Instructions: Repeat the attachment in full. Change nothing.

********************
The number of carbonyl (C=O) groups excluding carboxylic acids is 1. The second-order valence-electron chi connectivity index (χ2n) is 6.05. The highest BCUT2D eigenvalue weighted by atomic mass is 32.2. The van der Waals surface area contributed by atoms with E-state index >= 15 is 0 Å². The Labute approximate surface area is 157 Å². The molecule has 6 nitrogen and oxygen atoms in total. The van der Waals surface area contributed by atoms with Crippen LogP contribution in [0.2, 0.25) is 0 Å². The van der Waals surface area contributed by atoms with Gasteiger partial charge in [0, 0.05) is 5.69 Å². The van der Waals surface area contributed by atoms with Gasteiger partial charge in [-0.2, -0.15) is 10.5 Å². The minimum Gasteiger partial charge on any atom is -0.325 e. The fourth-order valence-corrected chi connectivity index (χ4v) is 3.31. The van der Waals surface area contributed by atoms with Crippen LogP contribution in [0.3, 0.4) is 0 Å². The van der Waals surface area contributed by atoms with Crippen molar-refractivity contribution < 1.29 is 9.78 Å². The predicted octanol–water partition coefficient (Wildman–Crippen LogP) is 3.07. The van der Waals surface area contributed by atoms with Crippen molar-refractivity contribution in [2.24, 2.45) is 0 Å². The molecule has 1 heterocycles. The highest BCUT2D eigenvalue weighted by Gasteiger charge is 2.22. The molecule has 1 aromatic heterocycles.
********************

The number of carbonyl (C=O) groups excluding carboxylic acids is 1. The second-order valence-electron chi connectivity index (χ2n) is 6.05. The highest BCUT2D eigenvalue weighted by atomic mass is 32.2. The van der Waals surface area contributed by atoms with E-state index >= 15 is 0 Å². The Labute approximate surface area is 157 Å². The molecule has 6 nitrogen and oxygen atoms in total. The van der Waals surface area contributed by atoms with Crippen LogP contribution in [0.2, 0.25) is 0 Å². The van der Waals surface area contributed by atoms with Gasteiger partial charge in [0, 0.05) is 5.69 Å². The van der Waals surface area contributed by atoms with Gasteiger partial charge in [-0.2, -0.15) is 10.5 Å². The minimum Gasteiger partial charge on any atom is -0.325 e. The fourth-order valence-corrected chi connectivity index (χ4v) is 3.31. The van der Waals surface area contributed by atoms with Crippen LogP contribution in [0.3, 0.4) is 0 Å². The van der Waals surface area contributed by atoms with Crippen molar-refractivity contribution < 1.29 is 9.78 Å². The predicted octanol–water partition coefficient (Wildman–Crippen LogP) is 3.07. The van der Waals surface area contributed by atoms with Crippen molar-refractivity contribution in [2.24, 2.45) is 0 Å². The molecule has 1 heterocycles. The highest BCUT2D eigenvalue weighted by Gasteiger charge is 2.22. The molecule has 1 aromatic heterocycles.